2011 Vauxhall VXR8 Makes Us Miss the Pontiac G8 Even More
There’s a decidedly worn out saying claiming it’s better to burn out than to fade away. Pontiac, arguably the most lamented casualty of GM’s bankruptcy, was mercifully able to go out with a bang by way of the slick G8 sedan (and, to a lesser extent, the Solstice roadster and good-luck-finding-one coupe). Basically a re-grilled, left-hand-drive version of Australia’s popular Holden Commodore, the G8 was a mid- to full-size, rear-drive sedan offered with a choice of a V6 or two V8s, though only the top V8 – the 6.2L LS3 in the GXP – was available with a stick. Nevertheless, the G8 was brilliant, but with the demise of Pontiac, it was gone from these shores almost as soon as it arrived.
However, this same basic car is still available in other parts of the world. One of those parts is Great Britain, where the Commodore is known as the Vauxhall VXR8. But the revised 2011 edition isn’t just based on any ol’ Commodore; oh no, the new VXR8 is a right cracking motor, gov’nah.
The new VXR8 is based on the also new E3 GTS, which is produced by Holden Special Vehicles (HSV); the old VXR8 was based on the more humble HSV Clubsport R8. That means Vauxhall’s new resident tire-atomizer packs an LS3 putting down 425hp and 405 lb.-ft of twist, fed to the back wheels through a 6-speed transmission of either the automatic or manual persuasion. You also get a launch control mode. No points for guessing that all that translates to impressive straightline abilities (4.9 seconds 0-60 mph, electronically-limited 155 mph top speed), but bringing the horizon closer is only half the story. For occasions where turning is necessary, the VXR8 is fitted with a Magnetic Ride Control system similar to the ones found in other high performance GM products like the Corvette ZR1 and Cadillac CTS-V.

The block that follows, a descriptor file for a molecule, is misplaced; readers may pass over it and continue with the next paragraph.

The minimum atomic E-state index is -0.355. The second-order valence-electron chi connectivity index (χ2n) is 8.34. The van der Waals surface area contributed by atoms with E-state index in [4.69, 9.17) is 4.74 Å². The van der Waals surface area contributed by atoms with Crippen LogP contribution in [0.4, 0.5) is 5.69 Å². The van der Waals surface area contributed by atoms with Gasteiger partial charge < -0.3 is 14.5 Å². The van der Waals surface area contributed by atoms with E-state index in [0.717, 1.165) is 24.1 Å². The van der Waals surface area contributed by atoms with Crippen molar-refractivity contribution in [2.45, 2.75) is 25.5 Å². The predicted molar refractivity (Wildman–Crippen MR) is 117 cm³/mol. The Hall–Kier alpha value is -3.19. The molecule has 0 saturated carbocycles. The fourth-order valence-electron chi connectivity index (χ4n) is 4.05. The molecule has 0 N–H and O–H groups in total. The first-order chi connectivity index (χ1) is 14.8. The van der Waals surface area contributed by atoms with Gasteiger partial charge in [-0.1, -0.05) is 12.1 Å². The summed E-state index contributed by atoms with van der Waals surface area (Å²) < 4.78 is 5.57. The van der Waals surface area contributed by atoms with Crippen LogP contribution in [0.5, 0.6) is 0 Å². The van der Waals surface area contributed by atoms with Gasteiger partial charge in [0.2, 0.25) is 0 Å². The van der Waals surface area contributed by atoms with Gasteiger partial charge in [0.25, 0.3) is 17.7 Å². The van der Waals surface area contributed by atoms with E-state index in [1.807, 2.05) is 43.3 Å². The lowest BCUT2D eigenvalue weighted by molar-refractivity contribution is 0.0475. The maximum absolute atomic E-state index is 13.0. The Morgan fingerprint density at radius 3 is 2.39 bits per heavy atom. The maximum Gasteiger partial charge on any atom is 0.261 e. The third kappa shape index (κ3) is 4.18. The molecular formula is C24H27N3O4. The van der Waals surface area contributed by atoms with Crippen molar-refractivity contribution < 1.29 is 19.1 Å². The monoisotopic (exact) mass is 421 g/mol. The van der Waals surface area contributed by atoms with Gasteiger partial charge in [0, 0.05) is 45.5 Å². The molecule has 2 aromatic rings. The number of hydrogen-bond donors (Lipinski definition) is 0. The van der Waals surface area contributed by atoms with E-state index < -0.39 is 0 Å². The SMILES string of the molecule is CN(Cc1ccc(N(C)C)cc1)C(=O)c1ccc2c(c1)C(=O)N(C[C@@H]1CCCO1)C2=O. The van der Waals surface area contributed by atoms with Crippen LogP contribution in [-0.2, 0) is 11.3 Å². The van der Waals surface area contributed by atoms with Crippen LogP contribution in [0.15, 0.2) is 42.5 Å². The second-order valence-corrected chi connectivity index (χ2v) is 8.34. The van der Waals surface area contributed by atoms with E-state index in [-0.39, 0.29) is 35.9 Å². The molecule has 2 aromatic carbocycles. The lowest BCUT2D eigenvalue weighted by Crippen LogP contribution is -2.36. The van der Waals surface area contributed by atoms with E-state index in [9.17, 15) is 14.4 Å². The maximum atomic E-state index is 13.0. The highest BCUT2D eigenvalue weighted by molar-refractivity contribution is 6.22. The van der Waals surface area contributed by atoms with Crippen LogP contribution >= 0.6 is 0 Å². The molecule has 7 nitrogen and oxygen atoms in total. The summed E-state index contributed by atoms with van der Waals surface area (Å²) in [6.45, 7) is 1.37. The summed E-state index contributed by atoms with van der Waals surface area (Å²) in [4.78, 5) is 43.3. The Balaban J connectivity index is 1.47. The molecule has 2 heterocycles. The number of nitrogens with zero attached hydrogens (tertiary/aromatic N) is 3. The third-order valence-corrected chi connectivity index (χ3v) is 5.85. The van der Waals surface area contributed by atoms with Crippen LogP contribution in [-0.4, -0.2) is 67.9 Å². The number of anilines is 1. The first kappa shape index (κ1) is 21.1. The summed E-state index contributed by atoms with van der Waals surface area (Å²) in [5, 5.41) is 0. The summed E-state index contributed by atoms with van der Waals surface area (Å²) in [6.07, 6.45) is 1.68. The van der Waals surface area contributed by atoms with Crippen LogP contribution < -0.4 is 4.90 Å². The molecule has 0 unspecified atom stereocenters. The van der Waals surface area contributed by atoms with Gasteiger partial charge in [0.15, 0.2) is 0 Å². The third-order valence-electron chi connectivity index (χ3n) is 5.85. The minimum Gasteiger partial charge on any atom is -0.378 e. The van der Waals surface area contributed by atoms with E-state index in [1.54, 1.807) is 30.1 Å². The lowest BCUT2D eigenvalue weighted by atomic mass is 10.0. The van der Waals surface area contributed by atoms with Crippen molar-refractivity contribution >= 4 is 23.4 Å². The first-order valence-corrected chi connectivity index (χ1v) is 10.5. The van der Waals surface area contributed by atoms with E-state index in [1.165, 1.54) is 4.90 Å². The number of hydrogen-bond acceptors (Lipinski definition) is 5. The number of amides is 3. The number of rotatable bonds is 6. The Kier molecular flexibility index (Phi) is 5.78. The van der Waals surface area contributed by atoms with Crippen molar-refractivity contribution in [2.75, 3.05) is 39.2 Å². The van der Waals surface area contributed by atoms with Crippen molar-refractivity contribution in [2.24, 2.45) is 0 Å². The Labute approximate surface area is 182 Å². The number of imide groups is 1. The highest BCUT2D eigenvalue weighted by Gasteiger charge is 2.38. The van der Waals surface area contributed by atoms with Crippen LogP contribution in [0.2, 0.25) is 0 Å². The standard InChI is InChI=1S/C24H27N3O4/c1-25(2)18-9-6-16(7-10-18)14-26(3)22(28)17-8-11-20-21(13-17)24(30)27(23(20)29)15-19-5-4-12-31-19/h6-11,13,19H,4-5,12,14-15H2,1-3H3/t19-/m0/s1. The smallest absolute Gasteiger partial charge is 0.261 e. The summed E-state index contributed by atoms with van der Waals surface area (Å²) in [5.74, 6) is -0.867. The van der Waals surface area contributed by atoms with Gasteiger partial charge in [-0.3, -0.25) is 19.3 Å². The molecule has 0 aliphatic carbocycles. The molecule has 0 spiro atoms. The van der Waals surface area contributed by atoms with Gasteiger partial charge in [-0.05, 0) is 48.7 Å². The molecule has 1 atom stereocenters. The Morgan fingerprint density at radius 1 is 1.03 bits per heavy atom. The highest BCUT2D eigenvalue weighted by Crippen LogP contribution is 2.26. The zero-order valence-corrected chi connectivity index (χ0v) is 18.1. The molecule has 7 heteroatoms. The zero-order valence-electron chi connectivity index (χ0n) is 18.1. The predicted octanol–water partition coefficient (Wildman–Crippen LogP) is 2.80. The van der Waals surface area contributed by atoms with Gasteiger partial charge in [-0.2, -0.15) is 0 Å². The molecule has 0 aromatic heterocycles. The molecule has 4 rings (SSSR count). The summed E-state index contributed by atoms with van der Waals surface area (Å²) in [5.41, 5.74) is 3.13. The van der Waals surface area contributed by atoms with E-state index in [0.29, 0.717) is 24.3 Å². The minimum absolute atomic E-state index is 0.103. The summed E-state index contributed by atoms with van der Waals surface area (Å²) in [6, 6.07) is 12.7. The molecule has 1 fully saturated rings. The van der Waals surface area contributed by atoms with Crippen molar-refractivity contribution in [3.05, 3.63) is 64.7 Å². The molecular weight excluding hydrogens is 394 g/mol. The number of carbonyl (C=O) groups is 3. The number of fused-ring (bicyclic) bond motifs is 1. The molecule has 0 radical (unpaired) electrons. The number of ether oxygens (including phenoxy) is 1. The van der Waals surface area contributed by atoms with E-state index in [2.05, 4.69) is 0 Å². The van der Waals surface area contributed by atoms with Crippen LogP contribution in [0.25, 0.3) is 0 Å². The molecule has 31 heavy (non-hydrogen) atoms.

Technophiles will also be pleased to note the presence of something Vauxhall is calling Enhanced Driver Interface, or EDI. Basically, it’s an onboard telemetry system that displays information such as G-forces, lap time and even drift angle on the 5” dashboard screen that’s also used for navigation and other functions, including touchscreen dialing for the Bluetooth system. Naturally, there are also Aux-in and USB plugs so your portable music player and the VXR8 (with its raucous dual exhaust setup) can collaborate in, er, pleasuring you aurally.
Outside, the VXR8 announces its sporting intentions like a shotgun blast announces that you brought your date home two hours after the time her old man specified. That is to say, loudly enough to make your eyes pancake-sized. The Hazard Yellow pictured here will be just one of the hues on offer, and it certainly makes the hyper-aggressive styling features like the jumbo fender vents, LED running lights, rear spoiler and beefy alloy wheels whose spoke pattern bears a probably-not-coincidental resemblance to the symbol for radioactivity really pop. No flying under the radar (or, since this is the U.K. we’re talking about, speed cameras) in this super sedan.
All this for the equivalent of about $77,300, though keep in mind that figure includes Old Blighty’s 20% VAT (value-added tax). With rumors of the Commodore returning to these shores as a Chevrolet (which, interestingly, is what it is sold as in Middle Eastern markets) recently resurfacing, we can’t think of a better basis for the SS model of whatever this new model would be called (Chevelle? Lumina? Camaro Brougham?). Please GM North America, make it happen. We don’t want to have to take a page from the Jericho fanboi book and start mailing you jars of vegemite until you change your mind. Seriously, the postage on that would get pricey in a hurry…